As much as I enjoy solving a movie location puzzle, and learning where a favorite scene was filmed, what I enjoy more is getting a sense of the context of how the movie was made. I appreciate the craft that went into filming Harold Lloyd’s race to the altar in Girl Shy because I know how he traveled all across Los Angeles to capture the individual shots comprising the sequence. Likewise, I’ve discovered that as a film-maker Buster Keaton was both uncompromising, and practical. When called for, Buster would travel even hundreds of miles to capture the right setting for a gag, and yet he also filmed dozens of scenes directly adjacent to his small studio. Armed with this knowledge, it is fun to imagine what must have been a common occurrence, Buster and his crew literally walking from the studio to set up a shot nearby.
I grew up reading Hollywood history books, and became familiar with individual photos of the various studios and vintage landmarks. But studying these images in isolation only took me so far. Without a greater context, an understanding of how each place fit in, and related to the others, it was difficult to sense what Hollywood was really like. Things began to change once I discovered vintage aerial photographs at resources such as the Los Angeles Public Library, and the Bruce Torrence Hollywood Historical Collection at HollywoodPhotographs.com. For me, nothing surpasses armchair time-traveling more than a high resolution, vintage, oblique aerial photograph.
After studying such photos closely, I was stunned to realize that Harold Lloyd and Buster Keaton created their masterpieces working only a few blocks apart, and that Charlie Chaplin could easily pop over to the Pickford-Fairbanks Studio to have lunch with Doug and Mary. These grand photos were the missing element that allowed me to fit each individual puzzle piece into place. With this post I hope the “big picture” will emerge for you too, so you can sense how the pieces all fit together. Please join me as we deconstruct a single aerial photo for a brief tour of early Hollywood.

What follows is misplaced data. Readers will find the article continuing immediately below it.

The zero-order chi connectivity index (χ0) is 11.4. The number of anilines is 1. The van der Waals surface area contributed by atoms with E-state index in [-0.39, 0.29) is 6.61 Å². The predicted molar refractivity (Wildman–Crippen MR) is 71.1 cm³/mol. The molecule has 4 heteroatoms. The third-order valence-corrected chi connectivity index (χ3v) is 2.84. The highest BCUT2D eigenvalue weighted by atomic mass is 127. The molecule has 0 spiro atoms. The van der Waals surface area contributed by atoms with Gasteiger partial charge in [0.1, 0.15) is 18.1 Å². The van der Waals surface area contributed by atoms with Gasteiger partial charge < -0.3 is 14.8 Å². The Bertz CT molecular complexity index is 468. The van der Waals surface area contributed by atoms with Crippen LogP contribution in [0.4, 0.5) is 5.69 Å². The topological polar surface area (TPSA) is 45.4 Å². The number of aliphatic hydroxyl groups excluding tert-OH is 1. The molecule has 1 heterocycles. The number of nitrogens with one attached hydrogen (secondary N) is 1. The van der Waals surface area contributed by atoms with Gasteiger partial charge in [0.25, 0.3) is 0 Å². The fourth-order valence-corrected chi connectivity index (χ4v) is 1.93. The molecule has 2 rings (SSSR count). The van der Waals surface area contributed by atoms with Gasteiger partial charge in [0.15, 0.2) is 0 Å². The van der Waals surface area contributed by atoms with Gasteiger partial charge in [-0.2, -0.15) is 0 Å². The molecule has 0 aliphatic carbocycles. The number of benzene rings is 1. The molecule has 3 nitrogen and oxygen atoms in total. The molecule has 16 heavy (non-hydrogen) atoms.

Above, the Pickford-Fairbanks Studio (future home to United Artists), and, standing in the foreground, the grand set for the Douglas Fairbanks fantasy epic The Thief of Bagdad (1924), with the castle set from Fairbanks’ Robin Hood (1922) standing behind. By 1926 (see inset above) several filming stages were added. Known today as The Lot, much of the studio is expected to be replaced by “low-rise, flexible office space,” as controversial plans to demolish and upgrade several historic structures have commenced, beginning with the destruction of the Pickford Building, built in 1927.
The small backlot above shows the half-circus-tent set built for Chaplin’s 1928 production The Circus. The long white narrow building houses the studio’s many dressing rooms. Only the right (east) end of the main filming stage is covered. The west end of the main stage remained uncovered during the production of City Lights (1931), and was roofed over to accommodate the extra interior sets required for Modern Times (1936). The studio is now home to the Jim Henson Company.
On the hilltop above, Yamashiro, Adolph and Eugene Bernheimer’s Japanese-themed estate completed in 1914, is now home to a landmark Japanese restaurant of the same name. A flight of 300 steps lead down from Yamashiro to the home built by banker Rollin B. Lane in 1909, at 7001 Franklin Avenue, now home to the Magic Castle, a restaurant and private club for magicians.